To wander the streets in the art village of Saint-Paul-de-Vence is a delightful thing to do. Being a hilltop village in Southern Provence, Saint-Paul-de-Vence has typical features such as the narrow cobbled-alleys, old buildings, small squares, arched passageways, and ancient fountains, etc. However, what makes it stand out are the artistic characters of the village of Saint-Paul-de-Vence.
As we strolled through the streets of Saint-Paul-de-Vence, we discovered galleries and studios between the narrow alleys, artworks from artists along the walkways, restaurants frequent by artists. We spent further two hours at the Maeght Foundation, which is just a short distance away from the art village of Saint-Paul-de-Vence. During our road trip in southern Provence, it was a crazy day for us to immerse ourselves in the artistic atmosphere.
Let’s get to know the art village Saint-Paul-de-Vence in five ways:
- A village highlighted by sculptures
- The myriad of art galleries
- Traces of the artists in the village
- Artistic hotels
- Exhibitions from the Maeght Foundation
A village highlighted by sculptures
In the beginning, I was not seeking any sculpture intentionally. But right at the entrance of the art village Saint-Paul-de-Vence, near Place De Gaulle, I spotted a sculpture in a greenish-blue colour. Then, as I walked along the narrow streets, Luc Trizan’s sculpture also prompted into my sight. It was an unfinished stone sculpture integrated into an old letterbox.
In fact, the village is well-known for sculptures. Many visitors also mention the Lucky the horse, a sculpture made from 3000 horseshoes at the western ramparts. There are more pieces of art scattering in the village as well.
The myriad of art galleries
The myriad of art galleries hides amongst the village winding, narrow pebbled alleys. One such street is the beautiful Rue Grande. Luc Trizan’s studio is at 12 Rue Grande. Di Allure Art (53 Rue Grande) is a place for renowned artists from the Republic of Macedonia and around the world. A little further down the street, Galerie Otéro (81 Rue Grande) presents a diversity of artworks. It is a place where art and life are intimately mixed.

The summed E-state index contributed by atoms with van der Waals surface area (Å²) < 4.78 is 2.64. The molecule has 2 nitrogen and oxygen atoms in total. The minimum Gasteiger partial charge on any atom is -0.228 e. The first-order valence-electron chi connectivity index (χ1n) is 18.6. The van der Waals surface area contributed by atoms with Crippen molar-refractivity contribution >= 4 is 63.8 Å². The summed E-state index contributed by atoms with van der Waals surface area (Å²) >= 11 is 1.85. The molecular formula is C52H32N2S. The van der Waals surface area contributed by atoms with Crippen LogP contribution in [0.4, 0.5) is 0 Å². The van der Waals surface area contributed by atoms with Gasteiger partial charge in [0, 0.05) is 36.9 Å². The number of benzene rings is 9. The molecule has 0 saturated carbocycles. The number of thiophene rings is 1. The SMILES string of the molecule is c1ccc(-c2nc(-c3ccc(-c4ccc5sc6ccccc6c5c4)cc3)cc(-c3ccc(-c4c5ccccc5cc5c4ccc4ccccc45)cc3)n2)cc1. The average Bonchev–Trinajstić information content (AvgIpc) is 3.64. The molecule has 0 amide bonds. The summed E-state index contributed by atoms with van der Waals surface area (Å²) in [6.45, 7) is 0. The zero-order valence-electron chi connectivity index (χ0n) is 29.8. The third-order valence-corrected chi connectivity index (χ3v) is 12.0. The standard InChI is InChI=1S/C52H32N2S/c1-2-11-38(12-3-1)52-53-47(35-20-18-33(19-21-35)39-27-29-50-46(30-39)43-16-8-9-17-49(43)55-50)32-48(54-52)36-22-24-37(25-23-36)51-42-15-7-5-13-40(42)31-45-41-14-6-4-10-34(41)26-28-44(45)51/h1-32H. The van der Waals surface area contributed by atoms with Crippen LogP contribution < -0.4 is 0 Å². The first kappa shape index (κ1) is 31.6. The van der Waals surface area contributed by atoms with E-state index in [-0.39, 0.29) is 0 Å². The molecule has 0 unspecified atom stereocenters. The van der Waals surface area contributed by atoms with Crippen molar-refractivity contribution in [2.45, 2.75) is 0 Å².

In the art village of Saint-Paul-de-Vence, you can also see novice artists presenting their works. Behind the windows, visitors can find the artworks, such as paintings, sculptures, glass, crystal from recognized artists.
In addition to those common artworks, the art of scents also occupies a unique presence. Perfumes in the Maison de Parfums Godet on Rue Grande is the perfect spot to tantalize your nostrils. The place demonstrates a century of craftsmanship. Their perfume products are entirely handmade, from the perfume itself, handmade perfume bottles, to the handcrafted boxes in lovely designs.
Traces of the artists in the village
In the early 20th century, many artists, such as Matisse, Chagall, Renoir, Modigliani, etc., made Saint-Paul-de-Vence their home. Since then, the village attracted artisans, film directors, writers, and international celebrities to spend time there, promoting its reputation as a paradise for artists.
Here and there, you can see the traces of the artists. The Chapel of White Penitents (La Chapelle des Pénitents Blancs) from the 17th century was restored and decorated at the beginning of the 21st century by the Belgian artist Jean-Michele Folon.